Nearly 62 people were killed as Cyclone Aila ravaged the southern coastlines of Bangladesh, where tidal surges inundated vast tracts of land and breached coastal embankments, officials said on Tuesday. The full extent of devastation in the storm, which packed wind speed of up to 100 kilometres per hour to slam into the Bangladesh coasts on Monday, was slowly emerging as the authorities were assessing the damage.
Disaster management officials said they had so far confirmed 62 deaths while unofficial reports said the toll could be as high as 90 with the ecovery of more bodies from remote areas. The cyclone left marks of its scourge across the entire stretch of the coastline.
Meanwhile, the Red Crescent Society said some 338,780 people in eight districts were affected by the cyclone while a total of 1,00,000 people were forced to move into makeshift shelters under a massive evacuation campaign by their volunteers and law enforcement agencies.
"The cyclone killed maximum 28 people in (southwestern) Satkhira, while eight deaths were reported from Noakhali, seven in Patuakhali, six in Laxmipur and five in Khulna," state-run news agency BSS reported, quoting the officer-in-charge of the disaster management control room in Dhaka.
Twenty six deaths were reported from Shatkhira's Shyamnagar area, where an embankment collapsed due to wind-driven surges of abnormal heights.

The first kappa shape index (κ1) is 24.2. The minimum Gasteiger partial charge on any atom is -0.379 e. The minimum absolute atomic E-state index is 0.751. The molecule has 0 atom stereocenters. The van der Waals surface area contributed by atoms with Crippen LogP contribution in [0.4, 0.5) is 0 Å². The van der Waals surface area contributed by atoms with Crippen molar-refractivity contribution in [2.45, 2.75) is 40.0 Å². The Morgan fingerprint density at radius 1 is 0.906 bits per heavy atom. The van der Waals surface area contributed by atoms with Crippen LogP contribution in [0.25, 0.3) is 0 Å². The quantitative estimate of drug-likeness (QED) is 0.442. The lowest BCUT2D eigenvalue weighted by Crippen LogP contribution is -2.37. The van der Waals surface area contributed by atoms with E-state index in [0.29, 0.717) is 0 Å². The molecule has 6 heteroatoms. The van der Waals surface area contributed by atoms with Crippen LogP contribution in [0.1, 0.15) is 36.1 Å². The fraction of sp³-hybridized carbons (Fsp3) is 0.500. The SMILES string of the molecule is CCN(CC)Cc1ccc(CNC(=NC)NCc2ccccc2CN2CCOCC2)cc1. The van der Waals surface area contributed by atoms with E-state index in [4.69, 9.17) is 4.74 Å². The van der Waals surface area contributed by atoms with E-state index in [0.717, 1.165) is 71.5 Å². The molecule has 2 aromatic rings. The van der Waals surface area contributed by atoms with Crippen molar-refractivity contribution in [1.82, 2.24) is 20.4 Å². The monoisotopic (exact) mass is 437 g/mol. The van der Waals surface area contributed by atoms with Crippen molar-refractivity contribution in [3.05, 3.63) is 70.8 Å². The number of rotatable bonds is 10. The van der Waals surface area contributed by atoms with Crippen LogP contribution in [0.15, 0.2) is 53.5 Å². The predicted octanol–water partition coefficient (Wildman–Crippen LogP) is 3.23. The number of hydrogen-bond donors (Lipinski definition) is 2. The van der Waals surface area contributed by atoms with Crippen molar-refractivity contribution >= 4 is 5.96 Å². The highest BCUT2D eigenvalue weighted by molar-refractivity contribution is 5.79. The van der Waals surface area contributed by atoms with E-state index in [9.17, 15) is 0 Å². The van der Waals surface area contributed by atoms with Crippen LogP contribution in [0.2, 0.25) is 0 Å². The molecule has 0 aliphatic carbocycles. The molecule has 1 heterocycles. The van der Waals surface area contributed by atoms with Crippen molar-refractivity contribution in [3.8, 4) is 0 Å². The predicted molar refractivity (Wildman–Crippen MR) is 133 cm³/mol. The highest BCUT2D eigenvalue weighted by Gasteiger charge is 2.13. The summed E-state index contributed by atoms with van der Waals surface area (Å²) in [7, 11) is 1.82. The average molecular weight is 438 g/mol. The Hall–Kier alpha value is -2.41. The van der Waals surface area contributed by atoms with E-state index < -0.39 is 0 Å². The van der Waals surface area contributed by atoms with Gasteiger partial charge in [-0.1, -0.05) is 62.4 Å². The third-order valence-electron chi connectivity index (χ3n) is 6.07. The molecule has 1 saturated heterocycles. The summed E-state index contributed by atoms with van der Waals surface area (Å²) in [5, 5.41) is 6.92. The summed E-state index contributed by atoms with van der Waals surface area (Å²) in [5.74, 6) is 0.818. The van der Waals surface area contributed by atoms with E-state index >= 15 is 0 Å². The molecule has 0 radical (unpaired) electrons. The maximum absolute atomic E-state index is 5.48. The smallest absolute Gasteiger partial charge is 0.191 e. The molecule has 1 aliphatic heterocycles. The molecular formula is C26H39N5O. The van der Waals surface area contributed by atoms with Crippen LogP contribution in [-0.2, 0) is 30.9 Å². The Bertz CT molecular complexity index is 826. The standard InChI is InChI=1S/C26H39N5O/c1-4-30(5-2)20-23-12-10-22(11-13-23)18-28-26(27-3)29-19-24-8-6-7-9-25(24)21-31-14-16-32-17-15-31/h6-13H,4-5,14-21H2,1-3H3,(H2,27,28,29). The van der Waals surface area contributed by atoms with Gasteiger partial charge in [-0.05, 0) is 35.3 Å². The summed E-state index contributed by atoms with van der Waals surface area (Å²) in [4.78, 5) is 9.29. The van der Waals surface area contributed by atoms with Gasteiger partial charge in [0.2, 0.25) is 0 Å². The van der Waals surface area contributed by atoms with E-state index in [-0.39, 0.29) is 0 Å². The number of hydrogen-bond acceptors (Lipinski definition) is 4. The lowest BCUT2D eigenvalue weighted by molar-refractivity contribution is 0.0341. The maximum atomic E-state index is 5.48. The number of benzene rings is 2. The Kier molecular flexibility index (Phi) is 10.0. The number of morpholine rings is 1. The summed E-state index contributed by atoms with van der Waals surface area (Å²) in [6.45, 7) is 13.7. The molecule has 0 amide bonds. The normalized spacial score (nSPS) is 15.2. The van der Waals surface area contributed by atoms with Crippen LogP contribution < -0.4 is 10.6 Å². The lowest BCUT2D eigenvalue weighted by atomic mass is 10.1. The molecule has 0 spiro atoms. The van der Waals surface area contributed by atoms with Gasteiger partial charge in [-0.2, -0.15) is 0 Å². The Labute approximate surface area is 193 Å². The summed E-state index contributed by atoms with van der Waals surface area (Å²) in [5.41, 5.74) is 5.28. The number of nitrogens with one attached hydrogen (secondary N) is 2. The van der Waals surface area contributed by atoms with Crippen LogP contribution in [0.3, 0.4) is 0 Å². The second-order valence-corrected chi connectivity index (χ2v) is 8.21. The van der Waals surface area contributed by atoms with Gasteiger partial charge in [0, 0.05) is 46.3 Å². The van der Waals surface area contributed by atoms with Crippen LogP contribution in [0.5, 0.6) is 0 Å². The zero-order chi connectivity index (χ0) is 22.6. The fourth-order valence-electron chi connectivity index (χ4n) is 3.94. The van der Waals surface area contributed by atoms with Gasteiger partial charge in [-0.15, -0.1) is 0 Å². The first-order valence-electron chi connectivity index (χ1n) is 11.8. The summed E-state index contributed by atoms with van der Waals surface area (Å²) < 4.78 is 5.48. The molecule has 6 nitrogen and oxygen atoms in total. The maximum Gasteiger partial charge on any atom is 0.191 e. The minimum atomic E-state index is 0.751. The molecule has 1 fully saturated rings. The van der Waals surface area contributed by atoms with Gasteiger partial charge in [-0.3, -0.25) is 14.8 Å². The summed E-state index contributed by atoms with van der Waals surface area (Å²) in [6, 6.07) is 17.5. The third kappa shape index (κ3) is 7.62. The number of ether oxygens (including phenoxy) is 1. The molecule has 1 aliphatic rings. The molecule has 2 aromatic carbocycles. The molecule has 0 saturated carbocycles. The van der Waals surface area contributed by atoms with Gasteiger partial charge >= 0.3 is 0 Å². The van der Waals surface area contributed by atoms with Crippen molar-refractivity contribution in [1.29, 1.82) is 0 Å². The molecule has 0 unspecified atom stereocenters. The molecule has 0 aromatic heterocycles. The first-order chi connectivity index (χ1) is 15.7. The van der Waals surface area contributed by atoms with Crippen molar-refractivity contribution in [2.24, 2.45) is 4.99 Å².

Officials said most of the victims died in house collapses or drowned. They feared the toll could be higher as they were still gathering the casualty reports alongside assessing the extent of infrastructure damages and other losses. Local residents and officials said many of the marooned people were forced to take shelters on rooftops or tree branches while others were trying to float making improvised rafts.
Meteorologists said Bangladesh escaped the main brunt of the storm that hit neighbouring West Bengal, but officials and local sources reported that the killer surges washed away a large number of cattle, standing crops on farmland and fishing farms, including shrimp cultivation grounds that account for the country's major export earnings.
Earlier reports said over 500 people were reported missing, mostly fishermen who were yet to return from the sea. Prime Minister Sheikh Hasina ordered the army and paramilitary forces to join hands with the local administration and non-government volunteers in rescue operations, as officials said several lakh people were marooned in inundated offshore islands with many finding their refuge on the roofs of their submerged houses or treetops.
Officials said Bangladesh navy and Coastguard ships could not immediately go to the offshore islands from Chittagong due to the turbulent sea but joined the rescue campaign in the morning. The authorities earlier suspended operations of the main southeastern Chittagong and southwestern ports and halted movement of ferry services in riverine routes as the Met office had issued the 'danger signal no 7' in a scale of 10 for the coastline.
A cyclone codenamed 'Bijli' or thunder crossed Bangladesh coast with a weakened force but killed at least six people and injured several dozen others in April. Bangladesh witnessed the worst cyclone in recent decades on November 15, 2007, when the 'Sidr' lashed the southwestern coastlines killing nearly 3,500 people.
In 1970, some half a million people died when a cyclone hit the impoverished country, while an estimated 138,000 people died during a cyclonic surge in 1991.